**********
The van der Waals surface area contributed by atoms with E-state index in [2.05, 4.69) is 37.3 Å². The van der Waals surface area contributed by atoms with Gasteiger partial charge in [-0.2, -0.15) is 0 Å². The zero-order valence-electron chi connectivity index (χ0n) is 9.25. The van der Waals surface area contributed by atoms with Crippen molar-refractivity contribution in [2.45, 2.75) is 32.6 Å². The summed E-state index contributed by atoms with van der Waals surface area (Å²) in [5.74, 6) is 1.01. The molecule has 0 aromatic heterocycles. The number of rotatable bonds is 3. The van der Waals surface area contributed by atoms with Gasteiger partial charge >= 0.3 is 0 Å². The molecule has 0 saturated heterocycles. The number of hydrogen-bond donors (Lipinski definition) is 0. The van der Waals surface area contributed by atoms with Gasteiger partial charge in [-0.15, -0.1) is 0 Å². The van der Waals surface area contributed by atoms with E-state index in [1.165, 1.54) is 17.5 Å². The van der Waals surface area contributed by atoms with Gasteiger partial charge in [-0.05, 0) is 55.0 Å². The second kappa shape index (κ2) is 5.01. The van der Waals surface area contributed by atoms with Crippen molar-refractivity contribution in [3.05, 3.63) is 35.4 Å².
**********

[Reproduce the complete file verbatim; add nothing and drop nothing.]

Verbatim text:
The van der Waals surface area contributed by atoms with E-state index in [2.05, 4.69) is 37.3 Å². The van der Waals surface area contributed by atoms with Gasteiger partial charge in [-0.2, -0.15) is 0 Å². The zero-order valence-electron chi connectivity index (χ0n) is 9.25. The van der Waals surface area contributed by atoms with Crippen molar-refractivity contribution in [2.45, 2.75) is 32.6 Å². The summed E-state index contributed by atoms with van der Waals surface area (Å²) in [5.74, 6) is 1.01. The molecule has 0 aromatic heterocycles. The number of rotatable bonds is 3. The van der Waals surface area contributed by atoms with Gasteiger partial charge >= 0.3 is 0 Å². The molecule has 0 saturated heterocycles. The number of hydrogen-bond donors (Lipinski definition) is 0. The van der Waals surface area contributed by atoms with Gasteiger partial charge in [-0.15, -0.1) is 0 Å². The van der Waals surface area contributed by atoms with E-state index in [1.165, 1.54) is 17.5 Å². The van der Waals surface area contributed by atoms with Gasteiger partial charge in [-0.05, 0) is 55.0 Å². The second kappa shape index (κ2) is 5.01. The van der Waals surface area contributed by atoms with Crippen molar-refractivity contribution in [3.05, 3.63) is 35.4 Å².